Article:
Tuesday, 15 May 2012

Two Thousand Maniacs (1964)

Two Thousand Maniacs (1964) completes my reviews for Herschell Gordon Lewis' "Blood Trilogy" -- Color Me Blood Red (1965) and Blood Feast (1963) are the other two films so-designated, making Two Thousand Maniacs the only member of the Blood Trilogy that doesn't have "blood" right there in the title. Don't let that trick you into thinking that Two Thousand Maniacs is going to be any kind of an exercise in subtlety or restraint, though, because it's not.

It's really, really not.
Two Thousand Maniacs' plot (insofar as there is a plot) revolves around a ghostly Confederate village, Pleasant Valley, which appears every hundred years to wreak revenge on Northerners for their previous massacree (it's Brigadoon meets torture porn). A gang of good-looking young Yankees find themselves waylaid by villagers to serve as "guests of honor" at Pleasant Valley's Centennial and are subsequently dispatched in the following ways (spoiler alert!): the slutty one gets chopped up and barbequed, the grumpy one gets torn apart by race horses, the nice guy gets rolled down a hill in a nail-spiked barrel and the mousy chick gets squashed by a giant rock. The cute blonde (Connie Mason!) and her new boyfriend (Tom Wood, bless him!) manage to get away and return with the local law, only to find the town vanished once more. Heavens to Betsy!

The best thing about Two Thousand Maniacs is Lewis' rollicking theme song, which y'all better sit yourselves down and listen to right here. The guy could have been a pretty good musician if he hadn't settled for being a pretty bad filmmaker. The second best thing about Two Thousand Maniacs are the maniacs (I didn't count, so I don't know if there were two thousand), including Jeffrey Allen as Mayor Buckman and Linda Cochran as psycho nympho Betsy. The third best thing about Two Thousand Maniacs are how unhinged the murders are. It takes a special kind of mind to dream up the deaths in this movie. I mean, there's axe murderers, there's serial killers, and then there's slaughtering a guy by tying his various extremities to four different horses and sending them galloping off simultaneously. That's commitment.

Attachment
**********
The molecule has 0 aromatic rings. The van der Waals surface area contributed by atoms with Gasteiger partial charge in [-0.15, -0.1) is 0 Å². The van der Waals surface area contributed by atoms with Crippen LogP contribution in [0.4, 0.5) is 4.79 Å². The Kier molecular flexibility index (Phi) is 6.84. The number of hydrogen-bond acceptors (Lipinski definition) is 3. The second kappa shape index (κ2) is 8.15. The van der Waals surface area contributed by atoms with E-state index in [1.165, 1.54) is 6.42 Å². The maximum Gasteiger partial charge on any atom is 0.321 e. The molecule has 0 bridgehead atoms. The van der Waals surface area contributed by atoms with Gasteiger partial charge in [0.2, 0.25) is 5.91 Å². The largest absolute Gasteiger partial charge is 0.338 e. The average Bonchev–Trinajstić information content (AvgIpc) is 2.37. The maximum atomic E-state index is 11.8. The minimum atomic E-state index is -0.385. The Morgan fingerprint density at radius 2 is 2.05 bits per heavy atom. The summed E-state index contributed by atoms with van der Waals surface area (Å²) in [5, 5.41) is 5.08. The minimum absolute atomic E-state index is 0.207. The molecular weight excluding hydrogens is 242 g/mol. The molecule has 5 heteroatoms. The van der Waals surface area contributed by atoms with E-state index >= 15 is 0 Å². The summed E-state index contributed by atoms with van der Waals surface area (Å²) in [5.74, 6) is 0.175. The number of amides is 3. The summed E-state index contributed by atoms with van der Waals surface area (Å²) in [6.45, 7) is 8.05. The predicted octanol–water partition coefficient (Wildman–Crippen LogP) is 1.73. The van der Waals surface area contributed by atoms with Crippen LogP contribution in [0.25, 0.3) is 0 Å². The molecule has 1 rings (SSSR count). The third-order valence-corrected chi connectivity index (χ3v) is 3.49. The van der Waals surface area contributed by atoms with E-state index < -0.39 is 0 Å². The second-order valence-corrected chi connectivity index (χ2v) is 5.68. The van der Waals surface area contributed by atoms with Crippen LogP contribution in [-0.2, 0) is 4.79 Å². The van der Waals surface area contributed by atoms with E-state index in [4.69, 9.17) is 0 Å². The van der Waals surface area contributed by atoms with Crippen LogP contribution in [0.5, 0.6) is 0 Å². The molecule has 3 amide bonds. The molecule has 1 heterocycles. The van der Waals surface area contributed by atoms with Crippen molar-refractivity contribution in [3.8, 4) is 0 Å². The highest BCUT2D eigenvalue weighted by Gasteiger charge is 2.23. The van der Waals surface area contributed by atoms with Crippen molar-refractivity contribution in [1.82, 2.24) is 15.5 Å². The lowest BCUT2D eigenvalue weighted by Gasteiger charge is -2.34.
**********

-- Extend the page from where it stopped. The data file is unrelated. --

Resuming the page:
Unfortunately, the murders in Two Thousand Maniacs -- however creative they get -- are too few and far between to save viewers from excruciating boredom in the face of the relentlessly dull Yankee victims, who are not killed nearly soon or often enough. All in all, Two Thousand Maniacs gets a 2/5. It's better than Color Me Blood Red, but if you just want the gist of the Blood Trilogy, pop in Blood Feast and save yourself the filler.

"Do you think the audience will be able to tell that I'm reading off cue cards?"
 FINAL GIRL: Ex-Playmate Connie Mason as Terry Adams, the personality-less wonder. You may remember Connie Mason from Blood Feast, in which she also played the Final Girl, and doing so demonstrated all the talent and creativity of a slice of Wonder Bread. Mason's lost the bad fake tan since Blood Feast and she more or less remembers to actually act this time around: even so, she can't save Terry from being stupefying boring. The brain-numbing lines Lewis gives this poor woman to say make you wish that the citizens of Pleasant Valley had celebrated their Centennial with just one more barbeque.

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